Nadia Arandjelovic·Your shorts are how short?!
Who wears short shorts? In this publicity photo Constable Robert Wooley measured the length of actress Eunice Gayson's shorts, but people seen dressed inappropriately in the 50s and 60s were handed notices called 'Green Tickets'.
From the Island’s first green buses to a notice handed out to scantily clad women here on spring break Horst Augustinovic’s latest book is filled with quirky facts.
‘What you may not know about Bermuda’ will be officially launched at the Bookmart at Brown & Co on Saturday from 11am to 3pm.
The 111-page book is a collection of unusual and less widely known bits of information on Bermuda.
For instance, did you know that police used to measure women’s skirts and shorts and hand out ‘green tickets’ to anyone considered improperly dressed in the 1950s and 60s? Or that the Island’s only papal visit was by Pope Paul VI? He stopped on our shores briefly following a trip to Bogota, Colombia in 1968.
Other interesting facts detailed in the book are that per mile, the Bermuda Railway was the most expensive railway ever built, at a cost of £200,000 in 1926; the first person to see Bermuda from the air was Governor General Sir James Willcocks in May 1919.
Mr Augustinovic said the book came after more than 40 years of in-depth research about the Island. He would stumble on one piece of information that would lead him to another detail. The effort became almost like a putting together a “little puzzle”, he said.
Born in Vienna, Austria, the graphic designer took up a job in the commercial printing division of The Bermuda Press in 1961.
He started collecting Bermudiana, local stamps, postcards, books and other historical items on the Island.
“I was a stamp collector even then [in Vienna] and that is why I started in Bermuda,” he explained.
Shortly after, he made the switch to researching the Island’s postal past. He said due to the Island’s geography it had a “tremendous history” for early sea mail as everything had to come by boat.
“They were just very interesting times,” Mr Augustinovic explained. “And when I was here in the 60s, Bermuda was still very important strategically with the American base and they did all the anti-submarine warfare from here, so it’s always been a very interesting place for me.”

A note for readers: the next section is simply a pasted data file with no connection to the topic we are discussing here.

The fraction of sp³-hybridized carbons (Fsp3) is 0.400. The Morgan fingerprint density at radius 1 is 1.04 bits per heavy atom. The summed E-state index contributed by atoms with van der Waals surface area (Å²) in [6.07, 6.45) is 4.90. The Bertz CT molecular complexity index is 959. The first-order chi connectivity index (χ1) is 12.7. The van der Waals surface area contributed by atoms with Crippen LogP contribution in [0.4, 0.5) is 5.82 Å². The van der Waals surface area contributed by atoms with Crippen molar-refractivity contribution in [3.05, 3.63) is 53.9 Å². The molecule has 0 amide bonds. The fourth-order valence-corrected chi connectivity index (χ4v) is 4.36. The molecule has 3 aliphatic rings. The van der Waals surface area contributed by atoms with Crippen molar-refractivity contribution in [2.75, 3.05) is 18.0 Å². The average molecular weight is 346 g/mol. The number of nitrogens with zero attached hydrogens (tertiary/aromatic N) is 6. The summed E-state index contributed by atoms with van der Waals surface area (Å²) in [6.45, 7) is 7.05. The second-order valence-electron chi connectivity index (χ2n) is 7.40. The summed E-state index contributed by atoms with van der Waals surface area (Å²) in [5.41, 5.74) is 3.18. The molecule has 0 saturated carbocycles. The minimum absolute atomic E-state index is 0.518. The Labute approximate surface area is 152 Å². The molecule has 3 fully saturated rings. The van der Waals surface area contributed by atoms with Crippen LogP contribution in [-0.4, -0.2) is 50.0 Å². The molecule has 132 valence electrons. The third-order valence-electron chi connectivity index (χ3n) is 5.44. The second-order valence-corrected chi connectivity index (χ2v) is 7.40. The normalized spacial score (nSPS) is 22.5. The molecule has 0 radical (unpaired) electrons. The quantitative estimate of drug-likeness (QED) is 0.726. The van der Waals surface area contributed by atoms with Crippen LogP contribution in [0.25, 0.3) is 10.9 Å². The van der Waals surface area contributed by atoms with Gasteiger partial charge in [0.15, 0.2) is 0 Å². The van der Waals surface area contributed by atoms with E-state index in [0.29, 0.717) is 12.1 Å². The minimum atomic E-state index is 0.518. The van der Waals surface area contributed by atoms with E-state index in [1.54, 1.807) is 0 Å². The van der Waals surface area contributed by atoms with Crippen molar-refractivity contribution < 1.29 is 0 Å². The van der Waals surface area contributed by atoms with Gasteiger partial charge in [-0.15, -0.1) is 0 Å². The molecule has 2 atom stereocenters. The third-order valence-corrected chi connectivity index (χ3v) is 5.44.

The book includes a fair number of facts on postal history, such as details on the censorship of mail in Bermuda during the First World War. In January 1940, 112 bags of mail were taken from a Pan American Airways flying boat. They included securities and large money transfers and even packages of diamonds.
The Island’s Crystal Caves were also the site of a high-grossing silent film ‘Neptune’s Daughter’, produced by Universal Studios in 1914.
In 2008, Mr Augustinovic began writing historical columns for the publication ‘This Week in Bermuda’. After producing more than 50 articles he came to a crossroad.
At that time most of his articles were just reaching the tourist population and he wanted to create something that would be read by locals as well.
“I came to the point where I thought, ‘Have I written enough or should I carry on?’”, he said. “I realised it was enough to actually create a fairly decent book.”
Mr Augustinovic was involved in every process of the book, including the cover design. He said he wanted the front cover to stand out among other local history books on the shelf.
“Usually a Bermuda history book will have Bermuda illustrations in the background, but I wanted to do something different,” he said.
“Although it’s colour, which is expensive to print, I didn’t want it to be just a coffee-table book, I really wanted it to be read by people.”
Mr Augustinovic said he hoped the book would be a useful resource in teaching Bermudians about their history,